What is WiFi and WiMAX and WiIsThisSoConfusing?

Posted by: wirelessinternetproviders on Tuesday, July 12th, 2011

Before we begin, wait, what is WiFi?

Officially sanctioned by the WiFi Alliance – a trade association that certifies Wireless technologies and products based on IEEE 802.11 standards (we’ll save “What is a WiFi IEEE 8.02.11 standard” for another day) – WiFi generally describes, but is not explicitly limited to, Wireless LAN, PAN and WAN connections.

What does the WiFi Alliance control?

  • The WiFi Certification process, an exhaustive compatability examination in regards to performance and compatibility with other WiFi products and networks.
  • The WiFi Certified Logo is a registered trademark of the WiFi Alliance and can only be used under permission from the WiFi Alliance.
  • Governance of new WiFi specifications and initiatives.

Though the WiFi Alliance gets to maintain the official response to “What is WiFi?” the court of public opinion weighs in on WiFi a bit differently at times.  Like it or not, WiFi is at times attributed to a larger scope than the Alliance might spell out.

Are WiFi and WiMAX the same thing?

Getting into some gray area now, let’s rephrase the question.

So, what is WiFi in relation to WiMAX…?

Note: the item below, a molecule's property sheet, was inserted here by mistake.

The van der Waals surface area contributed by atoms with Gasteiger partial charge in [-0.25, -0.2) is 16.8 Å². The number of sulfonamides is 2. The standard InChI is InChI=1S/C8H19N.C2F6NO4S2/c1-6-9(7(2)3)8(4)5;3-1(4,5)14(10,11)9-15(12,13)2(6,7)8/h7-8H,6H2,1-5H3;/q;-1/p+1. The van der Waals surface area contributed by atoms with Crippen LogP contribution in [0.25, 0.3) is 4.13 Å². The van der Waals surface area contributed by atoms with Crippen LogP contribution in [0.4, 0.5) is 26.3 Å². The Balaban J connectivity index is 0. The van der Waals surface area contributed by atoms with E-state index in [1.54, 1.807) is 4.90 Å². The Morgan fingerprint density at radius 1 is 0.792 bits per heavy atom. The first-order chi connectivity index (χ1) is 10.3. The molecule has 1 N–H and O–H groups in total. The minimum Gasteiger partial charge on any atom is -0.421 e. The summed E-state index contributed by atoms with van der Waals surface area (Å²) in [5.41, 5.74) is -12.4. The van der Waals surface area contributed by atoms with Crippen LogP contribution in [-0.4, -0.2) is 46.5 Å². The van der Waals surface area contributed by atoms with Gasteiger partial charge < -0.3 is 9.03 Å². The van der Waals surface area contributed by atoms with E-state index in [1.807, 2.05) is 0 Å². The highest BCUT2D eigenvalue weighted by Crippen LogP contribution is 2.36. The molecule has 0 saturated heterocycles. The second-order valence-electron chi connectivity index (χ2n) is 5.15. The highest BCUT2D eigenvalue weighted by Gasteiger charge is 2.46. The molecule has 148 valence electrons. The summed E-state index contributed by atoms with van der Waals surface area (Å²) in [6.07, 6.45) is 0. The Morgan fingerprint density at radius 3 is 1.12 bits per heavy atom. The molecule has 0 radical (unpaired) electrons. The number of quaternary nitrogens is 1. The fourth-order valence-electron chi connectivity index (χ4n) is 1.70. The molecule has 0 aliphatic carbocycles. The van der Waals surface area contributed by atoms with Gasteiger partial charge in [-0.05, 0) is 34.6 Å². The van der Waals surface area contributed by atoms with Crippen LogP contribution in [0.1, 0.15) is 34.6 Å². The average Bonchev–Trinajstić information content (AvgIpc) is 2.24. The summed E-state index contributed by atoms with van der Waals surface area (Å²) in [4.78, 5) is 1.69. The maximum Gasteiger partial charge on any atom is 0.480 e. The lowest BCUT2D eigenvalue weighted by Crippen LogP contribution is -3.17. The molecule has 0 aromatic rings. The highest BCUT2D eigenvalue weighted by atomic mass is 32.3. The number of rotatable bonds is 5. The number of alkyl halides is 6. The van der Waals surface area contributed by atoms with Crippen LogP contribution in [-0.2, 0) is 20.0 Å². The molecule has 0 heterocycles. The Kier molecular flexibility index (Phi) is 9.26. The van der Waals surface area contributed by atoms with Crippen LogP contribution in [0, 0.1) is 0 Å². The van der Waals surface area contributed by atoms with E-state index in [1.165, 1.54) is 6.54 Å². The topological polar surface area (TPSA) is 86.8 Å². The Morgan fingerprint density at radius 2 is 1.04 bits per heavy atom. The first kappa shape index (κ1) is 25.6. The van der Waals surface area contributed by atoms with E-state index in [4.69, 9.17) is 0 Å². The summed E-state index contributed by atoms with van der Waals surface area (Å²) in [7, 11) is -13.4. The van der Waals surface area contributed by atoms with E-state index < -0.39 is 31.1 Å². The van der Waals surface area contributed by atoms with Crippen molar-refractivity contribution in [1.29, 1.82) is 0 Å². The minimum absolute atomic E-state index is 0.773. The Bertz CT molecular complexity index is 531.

In homage to middle school Geometry, consider WiFi and WiMAX a rectangle and square.  Yes, a square is a type of rectangle, but a rectangle is only a square it has 4 right angles and equal sides. Likewise, WiMAX can be categorized as a form of WiFi to some.  However, not all WiFi technology meets the advanced classification of WiMAX.

The analogy falls apart when you consider the relative area of squares and rectangles.  Assuming the same base, the area covered by a rectangle could extend far beyond that of its square brethren.  The same line of thinking could apply to the WiMAX-WiFi relationship inversely, as WiMAX technology affords citywide (~25 square miles per tower) wireless internet access.  What is WiFi’s typical range? Well, just count the steps you take away from your traditional home internet router as the reception bars begin to dwindle.

WiMAX also implies a level of performance and security that exceeds the base requirements of WiFi technology. On the other hand, the answer “what is WiFi?” could be draw conclusions from a laundry lists of examples. Both good and bad.

Consider:

  • WiMAX is exclusive to 4G internet technology.
  • WiFi connections exist in countless households, coffee shops, cafes – even standing unprotected or weakly encrypted at times.

Due to the large scale of constructing a WiMAX network, you won’t find a WiMAX connection available for commercial use without proper safety precautions. Plus, large investments have an inherently vested interest in the performance, so it’s unlikely a WiMAX network would stand as is were speed lagging or availability less than anticipated.

Perhaps the best way to answer “What is WiFi?” vs. “What is WiMAX?” is to break down the latter into the sum of its parts.  In short, WiMAX is WiFi if it ‘max’-ed out it’s potential.  As in, your slacking WiFi network got shipped off to Bootcamp and came back the best that it could be.  Faster, stronger, accountable, where it’s supposed to be when you expect it.  You know, like the WiFi that used to let you down… but upgraded to something that makes your life better.

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